It should also be noted that the territory that was the subject of the verses by Higley had undergone much transformation by the time the song was conceived and perhaps the doctor was expressing a yearning for times gone by. The encroachment of civilization on open space had already diminished the herds of deer and antelope, and the buffalo that once roamed so freely were being slaughtered by the settlers (Mussulman). Other verses also mention qualities of the fast-disappearing West.

The original lyrics mention the local rivers in Kansas: the Solomon and the Beaver feature prominently in the song. And the openness of the skies, unpolluted by city lights (which probably already affected star-gazing opportunities in cities like Wichita and Topeka, as well as Kansas City) are in some of the verses that still remain. The mention of the pure air and "breezes so free" give us the sense that this may well be one of our first songs extolling the virtues of ecological kindness. Since most of us have no idea what a "curlew" is (it's a river bird), and would not think of "poisonous herbage" as being something that threatened early settlers (though it most likely did), the verses with these elements have been virtually lost to history (or at least for modern singers of the song). But original copies of the poem (sans chorus) and earlier versions of the song are easily found on the Internet (see the References section here), so the ideas that Dr. Higley had as he sat on the banks of the Beaver to compose these lyrics will be forever retained, thanks to modern technology.

So here we have examined the life of this composer, along with the circumstances that brought him to the Kansas frontier; the evolution of poem to song, and the various performers who affected that process; and the adjustment and relevance of some of the lyrics. Did your ancestors sing this song? Did they experience the Kansas wilderness and so relate to the verses? Did they read the original poem in the Kirwin Chief? The answers to these questions may not be obtainable, but next time you hear (or sing) this composition by Higley and Kelley (and the Harlans), perhaps you will remember all the background of these families and their combined efforts to create a lasting picture of a time and song of yesterday.

References

Goldberg, Brad. Go West Young Man! An American History Webquest on Western Expansion, June 23, 2003. Accessed May 8, 2010, from http://bkgoldberg.tripod.com/gowest/.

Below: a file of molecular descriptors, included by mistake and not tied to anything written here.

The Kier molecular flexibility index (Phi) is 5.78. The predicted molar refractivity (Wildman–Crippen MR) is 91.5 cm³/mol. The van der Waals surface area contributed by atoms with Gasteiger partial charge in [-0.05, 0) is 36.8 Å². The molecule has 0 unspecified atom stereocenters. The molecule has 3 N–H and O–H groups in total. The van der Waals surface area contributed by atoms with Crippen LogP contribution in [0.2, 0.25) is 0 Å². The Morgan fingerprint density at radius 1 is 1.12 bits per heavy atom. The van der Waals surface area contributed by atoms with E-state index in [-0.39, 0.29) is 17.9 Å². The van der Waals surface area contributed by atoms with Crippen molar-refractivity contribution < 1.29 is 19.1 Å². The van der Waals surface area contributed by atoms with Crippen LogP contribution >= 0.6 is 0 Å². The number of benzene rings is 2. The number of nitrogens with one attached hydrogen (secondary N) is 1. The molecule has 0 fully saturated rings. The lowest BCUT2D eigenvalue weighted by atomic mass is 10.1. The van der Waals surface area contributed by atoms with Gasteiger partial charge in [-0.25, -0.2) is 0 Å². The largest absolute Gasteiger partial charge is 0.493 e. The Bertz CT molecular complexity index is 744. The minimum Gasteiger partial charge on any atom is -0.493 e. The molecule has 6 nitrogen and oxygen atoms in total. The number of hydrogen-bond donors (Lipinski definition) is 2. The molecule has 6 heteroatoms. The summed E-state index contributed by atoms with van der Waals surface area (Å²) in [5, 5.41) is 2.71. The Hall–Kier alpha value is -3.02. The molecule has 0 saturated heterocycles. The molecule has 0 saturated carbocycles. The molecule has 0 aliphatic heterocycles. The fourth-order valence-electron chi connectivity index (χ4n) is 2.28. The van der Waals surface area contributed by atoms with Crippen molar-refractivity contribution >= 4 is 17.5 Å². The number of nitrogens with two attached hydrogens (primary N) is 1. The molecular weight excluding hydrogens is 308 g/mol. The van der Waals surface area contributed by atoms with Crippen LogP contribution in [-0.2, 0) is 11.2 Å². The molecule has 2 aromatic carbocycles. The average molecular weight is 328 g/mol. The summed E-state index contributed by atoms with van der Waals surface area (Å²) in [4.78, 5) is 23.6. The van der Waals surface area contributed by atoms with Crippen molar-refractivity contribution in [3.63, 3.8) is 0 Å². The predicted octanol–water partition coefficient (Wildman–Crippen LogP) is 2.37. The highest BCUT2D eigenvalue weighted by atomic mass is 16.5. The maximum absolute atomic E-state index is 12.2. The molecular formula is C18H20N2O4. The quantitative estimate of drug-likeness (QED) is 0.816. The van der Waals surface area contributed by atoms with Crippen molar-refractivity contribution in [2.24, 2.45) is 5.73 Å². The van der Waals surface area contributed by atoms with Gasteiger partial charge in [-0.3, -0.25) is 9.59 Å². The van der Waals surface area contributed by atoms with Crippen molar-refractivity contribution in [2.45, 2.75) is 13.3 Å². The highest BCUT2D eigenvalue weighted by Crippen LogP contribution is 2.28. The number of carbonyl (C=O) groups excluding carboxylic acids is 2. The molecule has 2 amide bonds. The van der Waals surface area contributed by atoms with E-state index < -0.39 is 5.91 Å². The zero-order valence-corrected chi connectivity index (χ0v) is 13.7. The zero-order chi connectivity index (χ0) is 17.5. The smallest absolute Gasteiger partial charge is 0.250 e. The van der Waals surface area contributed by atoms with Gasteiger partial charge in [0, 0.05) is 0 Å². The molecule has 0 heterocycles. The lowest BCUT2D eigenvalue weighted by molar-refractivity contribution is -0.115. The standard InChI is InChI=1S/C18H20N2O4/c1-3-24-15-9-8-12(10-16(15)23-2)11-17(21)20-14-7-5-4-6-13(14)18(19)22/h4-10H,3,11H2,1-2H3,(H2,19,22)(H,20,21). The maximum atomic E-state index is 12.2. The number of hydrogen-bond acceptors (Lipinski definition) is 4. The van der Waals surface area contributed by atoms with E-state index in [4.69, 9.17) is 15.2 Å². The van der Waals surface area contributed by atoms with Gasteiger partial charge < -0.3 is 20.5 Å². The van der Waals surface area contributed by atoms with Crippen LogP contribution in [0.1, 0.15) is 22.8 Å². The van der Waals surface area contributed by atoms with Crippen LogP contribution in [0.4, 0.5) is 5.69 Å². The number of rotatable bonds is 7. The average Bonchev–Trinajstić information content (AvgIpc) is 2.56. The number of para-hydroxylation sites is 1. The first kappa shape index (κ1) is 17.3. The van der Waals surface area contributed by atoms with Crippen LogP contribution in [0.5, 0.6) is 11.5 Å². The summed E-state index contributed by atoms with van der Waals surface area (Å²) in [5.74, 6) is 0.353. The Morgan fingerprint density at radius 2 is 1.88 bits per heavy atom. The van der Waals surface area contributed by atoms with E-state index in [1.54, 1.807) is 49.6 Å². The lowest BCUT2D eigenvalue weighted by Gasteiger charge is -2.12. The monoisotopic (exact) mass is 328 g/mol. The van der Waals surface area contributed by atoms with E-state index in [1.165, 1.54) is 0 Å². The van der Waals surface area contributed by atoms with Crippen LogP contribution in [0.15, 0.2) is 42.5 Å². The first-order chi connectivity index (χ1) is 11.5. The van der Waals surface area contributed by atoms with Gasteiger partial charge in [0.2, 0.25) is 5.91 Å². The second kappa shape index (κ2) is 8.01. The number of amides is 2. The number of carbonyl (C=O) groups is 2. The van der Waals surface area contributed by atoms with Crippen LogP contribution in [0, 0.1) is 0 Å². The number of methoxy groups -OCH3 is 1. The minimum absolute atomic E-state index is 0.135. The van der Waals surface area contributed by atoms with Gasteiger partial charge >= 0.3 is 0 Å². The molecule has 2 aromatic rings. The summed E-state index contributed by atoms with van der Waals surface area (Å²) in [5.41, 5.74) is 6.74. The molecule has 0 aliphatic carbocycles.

Harlin, Cal. "The Official Story of ‘Home on the Range.'" "Home on the Range" website. Accessed May 8, 2010, from http://www.kansasheritage.org/kssights/home/official.htm.

Lingenfelter, Richard E., & Dwyer, Richard A. (Eds.) Songs of the American West. Berkeley, CA: Univ. of California Press, 1968.

Lickteig, Steve (Reporter). "Home on the Range." NPR, April 29, 2002. Accessed May 8, 2010, from http://www.npr.org/programs/morning/features/patc/homeontherange/.

Musselman, Joseph. "An Anthem." Discovering Lewis & Clark. Accessed May 8, 2010, from http://www.lewis-clark.org/content/content-article.asp?ArticleID=459.

Norris, Mary Barr. "Brewster Higley, Author of the Poem ‘Home on the Range.'" "Home on the Range" website. Accessed May 8, 2010, from http://www.kansasheritage.org/kssights/higley.htm.

Norris, Mary Barr. "Pictoral History of the Harlan and Barr Families." Harlan Family History from Smith Center (Harlan) Kansas. Accessed May 8, 2010, from http://www.kansasheritage.org/kssights/home/harlan.htm#marye.

Sharpe, Barry. "Dr. Brewster M. Higley." Find a Grave, September 29, 2002. Accessed May 8, 2010, from http://www.findagrave.com/cgi-bin/fg.cgi?page=gr&GRid=6810840.

Silber, Irwin (Compiler & Editor). Songs of the Great American West. New York: Dover Publications, Inc., 1995.

Wikipedia. "Brewster Higley, VI," Wikipedia, April 14 2010. Accessed May 8, 2010, from http://en.wikipedia.org/wiki/Brewster_Higley_VI.

Source Information: GenWeekly, New Providence, NJ, USA: Genealogy Today LLC, 2010.

The views and opinions expressed in this article are those of the author and do not necessarily reflect the views of Genealogy Today LLC.